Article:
Monday, October 1, 2007

1 October 2007




Well I missed three days in the end. We left at about 1.30 on Friday but still got caught in a traffic jam while trying to go around Indianapolis and ended up taking 6 hours instead of 3, crazy traffic. The show was hectic but the weather was wonderful to us, last year this show was held indoors because it rained the whole day on Saturday. Got a bit hot in the afternoons, mid 80s but bearable. We only left Edinburg at 7pm on Sunday night and it was 10pm before we got home, I was exhausted and actually still am.

Todays pictures of of one of the Trail classes. I think I would like to do this with my filly if I ever get to ride her and compete. It is done in the western style of riding, sont be familiar to anyone outside USA. The horses have low head carriages and very slow walks, trots and canters. Most of the riders ride with only one hand on the reins (there are a few bridles which are exceptions) so all of the movements are done with leg pressure (most use spurs - not those mean old cowboy ones LOL) and rein pressure on the neck and of course weight adjustment. The first picture is of the horse going over the "wooden bridge". This is a pretty well times shot, with the rider giving the reins so the horse can put its head down and watch what it is doing as it steps up onto the bridge. The other three are a series where the rider has to open the gate (in this case a chain and rope), and while holding on to the rope with the same hand, back your horse up, pivot your horse through the gate opening, back the horse up on the other side and replace the chain to close the "gate" without letting go. The trail course consists of all sorts of other obstacles such as trotting poles which you have to trot over (they are evenly spaced laying flat on the ground) them without touching the poles. Another obstacle would be a four sided square made up of 8 foot poles which you have to trot into and halt in side, then do a 360 degree pivot without touching the poles and walk back out of the box. Lots of others which I wont go into or It will take all night LOL.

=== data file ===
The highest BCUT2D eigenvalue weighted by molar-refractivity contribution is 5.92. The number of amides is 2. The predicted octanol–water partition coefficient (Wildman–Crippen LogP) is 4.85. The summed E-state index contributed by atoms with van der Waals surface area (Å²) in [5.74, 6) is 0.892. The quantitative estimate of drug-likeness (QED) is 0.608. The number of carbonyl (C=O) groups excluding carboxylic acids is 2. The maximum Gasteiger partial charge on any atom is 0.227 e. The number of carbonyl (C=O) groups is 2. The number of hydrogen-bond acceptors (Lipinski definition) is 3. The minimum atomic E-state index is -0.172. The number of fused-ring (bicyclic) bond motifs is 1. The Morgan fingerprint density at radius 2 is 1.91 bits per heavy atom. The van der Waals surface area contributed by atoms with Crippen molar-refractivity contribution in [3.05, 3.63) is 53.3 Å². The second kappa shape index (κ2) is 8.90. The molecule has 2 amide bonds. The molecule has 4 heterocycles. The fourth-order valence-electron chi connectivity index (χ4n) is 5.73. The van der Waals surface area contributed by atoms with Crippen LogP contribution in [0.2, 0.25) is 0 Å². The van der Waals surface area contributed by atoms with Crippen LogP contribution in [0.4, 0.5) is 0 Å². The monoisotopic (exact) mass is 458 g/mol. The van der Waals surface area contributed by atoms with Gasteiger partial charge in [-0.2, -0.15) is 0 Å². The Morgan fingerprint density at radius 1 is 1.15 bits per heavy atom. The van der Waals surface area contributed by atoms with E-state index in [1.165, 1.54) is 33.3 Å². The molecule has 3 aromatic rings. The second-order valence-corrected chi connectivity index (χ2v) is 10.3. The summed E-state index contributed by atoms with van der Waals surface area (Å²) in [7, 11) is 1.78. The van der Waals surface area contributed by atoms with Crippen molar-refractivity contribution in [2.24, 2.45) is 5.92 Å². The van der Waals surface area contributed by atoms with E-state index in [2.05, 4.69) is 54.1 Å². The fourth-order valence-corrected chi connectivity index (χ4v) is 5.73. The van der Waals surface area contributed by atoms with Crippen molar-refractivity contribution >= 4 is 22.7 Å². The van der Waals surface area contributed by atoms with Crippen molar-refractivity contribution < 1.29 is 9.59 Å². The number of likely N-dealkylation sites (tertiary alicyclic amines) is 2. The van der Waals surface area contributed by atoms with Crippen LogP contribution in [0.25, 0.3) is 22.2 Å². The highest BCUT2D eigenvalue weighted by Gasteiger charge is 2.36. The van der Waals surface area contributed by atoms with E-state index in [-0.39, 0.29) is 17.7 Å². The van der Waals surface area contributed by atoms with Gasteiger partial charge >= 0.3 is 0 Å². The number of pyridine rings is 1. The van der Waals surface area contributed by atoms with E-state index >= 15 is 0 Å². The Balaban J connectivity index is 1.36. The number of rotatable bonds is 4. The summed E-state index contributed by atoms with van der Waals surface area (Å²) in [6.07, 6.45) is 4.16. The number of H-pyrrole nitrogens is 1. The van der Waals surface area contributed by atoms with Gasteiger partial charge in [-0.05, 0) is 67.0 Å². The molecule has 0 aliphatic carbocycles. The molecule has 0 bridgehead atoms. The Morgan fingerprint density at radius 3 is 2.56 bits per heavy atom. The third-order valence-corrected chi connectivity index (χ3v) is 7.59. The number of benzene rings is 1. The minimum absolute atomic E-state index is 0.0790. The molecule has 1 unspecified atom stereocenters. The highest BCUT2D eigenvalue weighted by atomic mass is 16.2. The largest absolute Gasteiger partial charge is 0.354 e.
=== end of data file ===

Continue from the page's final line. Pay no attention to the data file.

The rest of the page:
I only have a few print orders to mail out as we managed to get most of them printed at the show and the customers took them home with them. I have a few editing jobs in the process still from previous shows which are going to mean replacing bad backgrounds with nice ones and are a lot more time consuming so I do those here at home.

So guys I am still in the land of the living, am going to get an early night so that I can get started early tomorrow. I hope you all had a great weekend.

((((((((Hugs))))))))

Lori
xx

4 comments:

Mike said...

Amazing story. I can't imagine the hours that rider and horse have to spend to get to this level of training. Looks like fun too though.

Thanks for your comments. I have been working hard on the passion. Going to Colorado helped, it is easy to become passionate there!

Take care Lori. I appreciate your comments and advice.

Mike

oldmanlincoln said...

Are the horses actually trained to perform like this and that's all they do?

I would have thought almost any riding or saddle horse would do these things almost automatically. I mean the rider and his or her horse are one unit.

I have seen horses on the range do things automatically without any coaching by the rider especially riding fence, herding cows, roping. But that was a long, long time ago. I suppose things have changed a lot. I know most of the jobs we did are done by jeeps, helicopters and pickup trucks nowadays.

Rising Rainbow said...

Hi Lori,
Glad that you are back safe and sound. Sounds like it was a good show for you. That's a good thing.

The western horses that can be ridden with two hands are considered junior horses. For the Arabians that is 3-5 years of age. I'm not sure about AQHA, they might be 4 and under. To be ridden with two hands, the horse must wear either a snaffle bit or a bosal/hackamore (non mechanical on the hackamore).

I love trail. It does take a lot of time to teach the horse. Unlike the working cow horses like Abraham is talking about, trail horses must never go on auto pilot. Part of their training is to do as they are told, when they are told even though the horse might know what it is supposed to do. The team would be scored down for a horse that was not following the rider's cue. It is a very interesting class with lots of nuances to it, if you know what you are looking for.

Hope you have a good day. Glad to have you back.

CG said...

Very interesting post, Lori. I had no idea western style riding was so different from English, until I tried. It was like the horse and I spoke a different language!

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